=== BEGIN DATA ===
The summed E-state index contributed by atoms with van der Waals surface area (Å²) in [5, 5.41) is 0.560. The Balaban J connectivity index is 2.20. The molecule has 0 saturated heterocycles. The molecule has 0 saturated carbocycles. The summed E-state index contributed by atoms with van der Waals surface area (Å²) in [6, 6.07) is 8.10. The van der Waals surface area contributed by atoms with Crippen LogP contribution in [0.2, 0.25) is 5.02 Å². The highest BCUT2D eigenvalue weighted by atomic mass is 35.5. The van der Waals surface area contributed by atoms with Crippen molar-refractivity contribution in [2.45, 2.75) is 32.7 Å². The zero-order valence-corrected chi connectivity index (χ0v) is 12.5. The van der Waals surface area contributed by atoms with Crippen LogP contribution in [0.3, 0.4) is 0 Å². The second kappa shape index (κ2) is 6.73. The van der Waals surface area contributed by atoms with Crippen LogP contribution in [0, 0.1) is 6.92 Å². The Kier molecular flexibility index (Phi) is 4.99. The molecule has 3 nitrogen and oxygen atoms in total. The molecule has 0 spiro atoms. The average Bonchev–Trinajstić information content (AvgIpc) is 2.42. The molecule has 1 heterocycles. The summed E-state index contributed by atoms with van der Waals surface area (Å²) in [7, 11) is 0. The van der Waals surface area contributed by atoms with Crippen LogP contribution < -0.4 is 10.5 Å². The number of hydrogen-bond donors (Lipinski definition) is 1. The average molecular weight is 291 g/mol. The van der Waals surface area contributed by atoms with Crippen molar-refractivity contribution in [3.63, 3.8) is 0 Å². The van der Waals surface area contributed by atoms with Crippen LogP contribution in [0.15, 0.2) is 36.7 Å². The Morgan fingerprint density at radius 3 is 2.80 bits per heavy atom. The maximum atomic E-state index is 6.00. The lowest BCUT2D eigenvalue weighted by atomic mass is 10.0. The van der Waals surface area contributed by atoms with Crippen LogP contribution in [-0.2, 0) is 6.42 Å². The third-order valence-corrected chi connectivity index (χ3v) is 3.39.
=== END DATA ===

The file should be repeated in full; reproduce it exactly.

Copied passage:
The summed E-state index contributed by atoms with van der Waals surface area (Å²) in [5, 5.41) is 0.560. The Balaban J connectivity index is 2.20. The molecule has 0 saturated heterocycles. The molecule has 0 saturated carbocycles. The summed E-state index contributed by atoms with van der Waals surface area (Å²) in [6, 6.07) is 8.10. The van der Waals surface area contributed by atoms with Crippen LogP contribution in [0.2, 0.25) is 5.02 Å². The highest BCUT2D eigenvalue weighted by atomic mass is 35.5. The van der Waals surface area contributed by atoms with Crippen molar-refractivity contribution in [2.45, 2.75) is 32.7 Å². The zero-order valence-corrected chi connectivity index (χ0v) is 12.5. The van der Waals surface area contributed by atoms with Crippen LogP contribution in [0.3, 0.4) is 0 Å². The second kappa shape index (κ2) is 6.73. The van der Waals surface area contributed by atoms with Crippen LogP contribution in [0, 0.1) is 6.92 Å². The Kier molecular flexibility index (Phi) is 4.99. The molecule has 3 nitrogen and oxygen atoms in total. The molecule has 0 spiro atoms. The average Bonchev–Trinajstić information content (AvgIpc) is 2.42. The molecule has 1 heterocycles. The summed E-state index contributed by atoms with van der Waals surface area (Å²) in [7, 11) is 0. The van der Waals surface area contributed by atoms with Crippen LogP contribution < -0.4 is 10.5 Å². The number of hydrogen-bond donors (Lipinski definition) is 1. The average molecular weight is 291 g/mol. The van der Waals surface area contributed by atoms with Crippen molar-refractivity contribution in [3.63, 3.8) is 0 Å². The van der Waals surface area contributed by atoms with Crippen LogP contribution in [0.15, 0.2) is 36.7 Å². The Morgan fingerprint density at radius 3 is 2.80 bits per heavy atom. The maximum atomic E-state index is 6.00. The lowest BCUT2D eigenvalue weighted by atomic mass is 10.0. The van der Waals surface area contributed by atoms with Crippen LogP contribution in [-0.2, 0) is 6.42 Å². The third-order valence-corrected chi connectivity index (χ3v) is 3.39.